Habitat productivity and pyrethroid susceptibility status of Aedes aegypti mosquitoes in Dar es Salaam, Tanzania

Type Journal Article - Infectious Diseases of Poverty
Title Habitat productivity and pyrethroid susceptibility status of Aedes aegypti mosquitoes in Dar es Salaam, Tanzania
Volume 6
Issue 1
Publication (Day/Month/Year) 2017
Page numbers 102
URL https://idpjournal.biomedcentral.com/articles/10.1186/s40249-017-0316-0
Aedes aegypti (Diptera: Culicidae) is the main vector of the dengue virus globally. Dengue vector control is mainly based on reducing the vector population through interventions, which target potential breeding sites. However, in Tanzania, little is known about this vector’s habitat productivity and insecticide susceptibility status to support evidence-based implementation of control measures. The present study aimed at assessing the productivity and susceptibility status of A. aegypti mosquitoes to pyrethroid-based insecticides in Dar es Salaam, Tanzania.

An entomological assessment was conducted between January and July 2015 in six randomly selected wards in Dar es Salaam, Tanzania. Habitat productivity was determined by the number of female adult A. aegypti mosquitoes emerged per square metre. The susceptibility status of adult A. aegypti females after exposure to 0.05% deltamethrin, 0.75% permethrin and 0.05% lambda-cyhalothrin was evaluated using the standard WHO protocols. Mortality rates were recorded after 24 h exposure and the knockdown effect was recorded at the time points of 10, 15, 20, 30, 40, 50 and 60 min to calculate the median knockdown times (KDT50 and KDT95).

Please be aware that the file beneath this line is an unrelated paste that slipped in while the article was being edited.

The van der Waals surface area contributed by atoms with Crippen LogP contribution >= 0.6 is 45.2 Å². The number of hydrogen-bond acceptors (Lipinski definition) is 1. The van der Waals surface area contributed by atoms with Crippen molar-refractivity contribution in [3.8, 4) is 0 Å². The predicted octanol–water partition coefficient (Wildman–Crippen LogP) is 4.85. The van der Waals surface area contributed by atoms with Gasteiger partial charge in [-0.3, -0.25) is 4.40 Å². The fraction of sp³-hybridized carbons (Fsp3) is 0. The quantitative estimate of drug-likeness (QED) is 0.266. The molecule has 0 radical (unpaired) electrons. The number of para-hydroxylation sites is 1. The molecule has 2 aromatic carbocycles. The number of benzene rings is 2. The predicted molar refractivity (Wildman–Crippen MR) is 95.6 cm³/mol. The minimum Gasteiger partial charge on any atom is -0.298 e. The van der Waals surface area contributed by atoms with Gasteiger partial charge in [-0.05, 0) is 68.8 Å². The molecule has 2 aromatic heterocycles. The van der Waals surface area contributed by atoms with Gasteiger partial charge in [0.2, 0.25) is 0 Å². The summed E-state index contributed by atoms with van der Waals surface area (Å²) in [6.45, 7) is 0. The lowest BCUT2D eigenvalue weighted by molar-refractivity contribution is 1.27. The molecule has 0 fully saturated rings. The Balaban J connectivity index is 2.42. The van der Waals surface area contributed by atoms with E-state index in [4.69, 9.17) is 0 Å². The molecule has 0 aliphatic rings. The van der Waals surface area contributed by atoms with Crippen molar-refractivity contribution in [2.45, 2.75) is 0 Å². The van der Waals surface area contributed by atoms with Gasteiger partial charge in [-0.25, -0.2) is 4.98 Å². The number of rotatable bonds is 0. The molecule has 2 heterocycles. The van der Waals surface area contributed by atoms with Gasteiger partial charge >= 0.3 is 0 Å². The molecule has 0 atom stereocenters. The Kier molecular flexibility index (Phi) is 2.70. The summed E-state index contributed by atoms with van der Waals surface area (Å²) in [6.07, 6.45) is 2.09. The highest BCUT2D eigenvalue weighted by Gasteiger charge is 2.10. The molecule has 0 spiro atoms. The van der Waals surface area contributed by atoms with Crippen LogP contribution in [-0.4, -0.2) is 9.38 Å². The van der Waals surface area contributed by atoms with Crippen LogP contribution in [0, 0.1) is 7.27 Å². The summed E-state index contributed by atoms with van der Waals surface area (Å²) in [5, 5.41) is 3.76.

The results suggest that disposed tyres had the highest productivity, while water storage tanks had the lowest productivity among the breeding habitats Of A. aegypti mosquitoes. All sites demonstrated reduced susceptibility to deltamethrin (0.05%) within 24 h post exposure, with mortalities ranging from 86.3 ± 1.9 (mean ± SD) to 96.8 ± 0.9 (mean ± SD). The lowest and highest susceptibilities were recorded in Mikocheni and Sinza wards, respectively. Similarly, all sites demonstrated reduced susceptibility permethrin (0.75%) ranging from 83.1 ± 2.1% (mean ± SD) to 96.2 ± 0.9% (mean ± SD), in Kipawa and Sinza, respectively. Relatively low mortality rates were observed in relation to lambda-cyhalothrin (0.05%) at all sites, ranging from 83.1 ± 0.7 (mean ± SD) to 86.3 ± 1.4 (mean ± SD). The median KDT50 for deltamethrin, permethrin and lambda-cyhalothrin were 24.9–30.3 min, 24.3–34.4 min and 26.7–32.8 min, respectively. The KDT95 were 55.2–90.9 min for deltamethrin, 54.3–94.6 min for permethrin and 64.5–69.2 min for lambda-cyhalothrin.

The productive habitats for A. aegypti mosquitoes found in Dar es Salaam were water storage containers, discarded tins and tyres. There was a reduced susceptibility of A. aegypti to and emergence of resistance against pyrethroid-based insecticides. The documented differences in the resistance profiles of A. aegypti mosquitoes warrants regular monitoring the pattern concerning resistance against pyrethroid-based insecticides and define dengue vector control strategies.

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